When the fears returned, I would say, “Tell me again.” I, the LORD your God, will hold your right hand….

“Lord,” I responded, “I really need someone to hold my hand. And I have Someone: I have You! I’ve never had anyone better and I never will.” Prayers like this kept me open to God and able to receive His love as He met my need.

I also discovered how much I wanted someone to tell me the words “I love you.” Brian and Doreen said this often, but I longed for someone big to say it. The Lord often spoke of His love for me by reminding me of Isaiah 43:4—“You are precious in my eyes, and honored, and I love you” (RSV). I was to Him like a precious gem, which is loved not for its usefulness but for its great emotional value. I was honored in His eyes—amazing! And at any moment I could pause and let Him say, “I love you.” I especially needed to pause like that in the summer.

Summer was the big conference season at Glen Eyrie, and there wasn’t room for us in the castle. During those months each year we would rent a house in nearby Pleasant Valley, where my lonely times came more frequently.

Our neighbors one year included our Navigator friends Leroy and Virginia Eims. One beautiful summer evening I looked over, saw their home, and envisioned them inside happily together. “Virginia has Leroy,” I began thinking, and I was tempted to complete the thought with “but I don’t have anybody.” However, I’d been warned that when I saw happy couples together I would be tempted with jealousy, so I had prayed about this and decided on a way to respond. I prayed, “Lord, give Leroy and Virginia a good evening. Bless them. Bless their relationship. And I thank You that I have You. Now tell me how You feel about me.”

You are precious in My eyes, and honored, and I love you.

“Thank You, Lord, that I still have the best love I’ve ever had or ever will have.”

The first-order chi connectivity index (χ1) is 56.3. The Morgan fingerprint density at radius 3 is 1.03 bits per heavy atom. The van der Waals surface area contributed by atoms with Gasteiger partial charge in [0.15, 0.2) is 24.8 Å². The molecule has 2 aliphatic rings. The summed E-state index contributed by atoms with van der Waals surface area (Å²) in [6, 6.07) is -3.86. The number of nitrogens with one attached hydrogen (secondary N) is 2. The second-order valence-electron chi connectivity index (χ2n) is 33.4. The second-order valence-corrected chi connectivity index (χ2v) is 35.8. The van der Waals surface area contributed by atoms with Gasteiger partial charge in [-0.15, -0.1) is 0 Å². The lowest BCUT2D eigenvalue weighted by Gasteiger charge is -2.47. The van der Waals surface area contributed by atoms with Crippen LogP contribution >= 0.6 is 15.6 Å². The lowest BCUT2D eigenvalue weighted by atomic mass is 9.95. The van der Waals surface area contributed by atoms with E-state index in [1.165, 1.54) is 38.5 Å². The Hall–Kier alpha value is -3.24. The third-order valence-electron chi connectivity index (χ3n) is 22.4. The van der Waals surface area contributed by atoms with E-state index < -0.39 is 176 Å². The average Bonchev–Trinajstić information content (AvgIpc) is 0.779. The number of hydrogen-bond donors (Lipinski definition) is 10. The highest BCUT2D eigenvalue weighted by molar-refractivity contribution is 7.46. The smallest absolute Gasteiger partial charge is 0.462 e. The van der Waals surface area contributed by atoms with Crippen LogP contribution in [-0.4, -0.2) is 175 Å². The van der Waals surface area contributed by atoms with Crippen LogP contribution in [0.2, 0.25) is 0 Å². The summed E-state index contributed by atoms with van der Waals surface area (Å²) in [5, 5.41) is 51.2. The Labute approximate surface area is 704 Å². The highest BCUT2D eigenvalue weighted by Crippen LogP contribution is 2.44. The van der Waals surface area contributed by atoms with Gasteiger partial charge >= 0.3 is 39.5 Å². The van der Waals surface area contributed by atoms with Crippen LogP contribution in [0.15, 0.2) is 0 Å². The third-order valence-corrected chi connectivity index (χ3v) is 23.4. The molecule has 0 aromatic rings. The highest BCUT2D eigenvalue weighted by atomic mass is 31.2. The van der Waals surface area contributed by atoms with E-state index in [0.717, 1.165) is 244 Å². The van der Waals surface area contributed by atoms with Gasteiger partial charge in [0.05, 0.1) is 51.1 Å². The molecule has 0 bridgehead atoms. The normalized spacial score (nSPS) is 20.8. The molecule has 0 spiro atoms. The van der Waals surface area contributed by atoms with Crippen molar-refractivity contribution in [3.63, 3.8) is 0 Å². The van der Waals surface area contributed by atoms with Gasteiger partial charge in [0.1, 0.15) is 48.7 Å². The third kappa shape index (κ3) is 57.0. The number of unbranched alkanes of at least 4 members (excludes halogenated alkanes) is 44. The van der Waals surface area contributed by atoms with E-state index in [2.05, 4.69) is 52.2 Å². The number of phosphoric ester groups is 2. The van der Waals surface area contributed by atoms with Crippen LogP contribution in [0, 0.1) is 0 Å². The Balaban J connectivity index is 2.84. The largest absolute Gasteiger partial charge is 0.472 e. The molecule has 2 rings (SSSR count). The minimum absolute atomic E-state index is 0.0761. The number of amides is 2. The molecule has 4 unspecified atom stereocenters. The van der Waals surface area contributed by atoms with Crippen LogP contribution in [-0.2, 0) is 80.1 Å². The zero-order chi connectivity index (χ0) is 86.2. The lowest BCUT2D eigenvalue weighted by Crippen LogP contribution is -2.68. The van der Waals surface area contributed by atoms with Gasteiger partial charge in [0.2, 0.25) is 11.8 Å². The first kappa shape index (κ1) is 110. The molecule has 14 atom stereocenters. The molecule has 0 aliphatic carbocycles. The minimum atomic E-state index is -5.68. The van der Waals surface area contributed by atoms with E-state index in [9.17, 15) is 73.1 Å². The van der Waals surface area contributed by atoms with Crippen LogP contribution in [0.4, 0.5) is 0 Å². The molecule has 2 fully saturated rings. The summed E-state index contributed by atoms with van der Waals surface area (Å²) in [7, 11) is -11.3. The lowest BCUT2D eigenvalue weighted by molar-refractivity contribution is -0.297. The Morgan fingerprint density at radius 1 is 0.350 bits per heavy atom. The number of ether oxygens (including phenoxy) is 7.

These were the years when the red notebook you’ll read about in Day 2 was filling up with God’s personal words to me about Himself. I had started a new page with the heading “My _________,” and had begun to fill the page with verses that actually used the word “my”: my Rock, my Shepherd, my Champion, my Beloved, and so forth. I had settled on Psalm 16:5 in the Moffatt translation as my favorite verse for this page: “Thou art what I obtain from life, O thou Eternal, thou thyself art my share.” My joy that God was “my Share in life” increased as I added Psalm 142:5, also from Moffatt: “I have thee as my very own, in the land of the living.”

One summer I found myself focusing on God as my Father. I had a wonderful earthly father who loved me deeply, and I had always thought it was great to have God as my Father as well. But now, in this time of deeper loneliness, it meant so much more. I especially liked Romans 8:15 where J. B. Phillips, in place of “Abba, Father,” says, “Father, my Father.” I’d wake up in the morning thinking, “Father, my Father!” For the first time I was really taken with this thought. I imagined crawling onto His lap as a little girl and nestling in His arms as I spoke the words, “My Father!” One morning, the day after we had moved from Glen Eyrie for the conference season, I woke up filled with low and lonely feelings. I started my quiet time, admitting to the Lord that I really didn’t feel like having one. My Bible reading for that morning was Psalm 102. I came to these words: “I am like a pelican in the desert, like an owl moping in the ruins…like a lonely bird on the roof” (verses 6–7, Moffatt). Already I felt better—the psalmist had been even bluer than I was!